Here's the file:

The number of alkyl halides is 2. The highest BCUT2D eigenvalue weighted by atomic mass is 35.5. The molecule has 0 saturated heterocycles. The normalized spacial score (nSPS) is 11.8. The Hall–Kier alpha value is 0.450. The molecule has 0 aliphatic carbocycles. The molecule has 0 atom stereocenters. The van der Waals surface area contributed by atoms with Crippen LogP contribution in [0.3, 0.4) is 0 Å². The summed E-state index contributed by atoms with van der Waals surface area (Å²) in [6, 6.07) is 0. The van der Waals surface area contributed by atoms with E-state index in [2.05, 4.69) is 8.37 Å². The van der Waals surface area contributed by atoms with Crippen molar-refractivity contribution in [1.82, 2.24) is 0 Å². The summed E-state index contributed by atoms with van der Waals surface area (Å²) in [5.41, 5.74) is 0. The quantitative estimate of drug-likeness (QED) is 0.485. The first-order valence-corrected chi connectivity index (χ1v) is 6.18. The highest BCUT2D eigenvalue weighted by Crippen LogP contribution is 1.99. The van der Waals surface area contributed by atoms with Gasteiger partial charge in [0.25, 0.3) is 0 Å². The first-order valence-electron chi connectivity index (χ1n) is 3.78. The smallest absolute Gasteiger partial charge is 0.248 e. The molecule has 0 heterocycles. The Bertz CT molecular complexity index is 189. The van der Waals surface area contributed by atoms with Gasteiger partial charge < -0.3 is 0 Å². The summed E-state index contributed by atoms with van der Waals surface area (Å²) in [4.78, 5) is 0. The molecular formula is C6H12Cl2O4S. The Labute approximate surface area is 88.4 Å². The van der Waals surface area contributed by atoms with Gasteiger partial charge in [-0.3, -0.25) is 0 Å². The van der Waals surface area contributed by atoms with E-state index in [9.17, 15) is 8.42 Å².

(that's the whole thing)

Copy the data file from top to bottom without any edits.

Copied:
The number of alkyl halides is 2. The highest BCUT2D eigenvalue weighted by atomic mass is 35.5. The molecule has 0 saturated heterocycles. The normalized spacial score (nSPS) is 11.8. The Hall–Kier alpha value is 0.450. The molecule has 0 aliphatic carbocycles. The molecule has 0 atom stereocenters. The van der Waals surface area contributed by atoms with Crippen LogP contribution in [0.3, 0.4) is 0 Å². The summed E-state index contributed by atoms with van der Waals surface area (Å²) in [6, 6.07) is 0. The van der Waals surface area contributed by atoms with E-state index in [2.05, 4.69) is 8.37 Å². The van der Waals surface area contributed by atoms with Crippen molar-refractivity contribution in [1.82, 2.24) is 0 Å². The summed E-state index contributed by atoms with van der Waals surface area (Å²) in [5.41, 5.74) is 0. The quantitative estimate of drug-likeness (QED) is 0.485. The first-order valence-corrected chi connectivity index (χ1v) is 6.18. The highest BCUT2D eigenvalue weighted by Crippen LogP contribution is 1.99. The van der Waals surface area contributed by atoms with Gasteiger partial charge in [0.25, 0.3) is 0 Å². The first-order valence-electron chi connectivity index (χ1n) is 3.78. The smallest absolute Gasteiger partial charge is 0.248 e. The molecule has 0 heterocycles. The Bertz CT molecular complexity index is 189. The van der Waals surface area contributed by atoms with Gasteiger partial charge < -0.3 is 0 Å². The summed E-state index contributed by atoms with van der Waals surface area (Å²) in [4.78, 5) is 0. The molecular formula is C6H12Cl2O4S. The Labute approximate surface area is 88.4 Å². The van der Waals surface area contributed by atoms with Gasteiger partial charge in [-0.3, -0.25) is 0 Å². The van der Waals surface area contributed by atoms with E-state index in [9.17, 15) is 8.42 Å².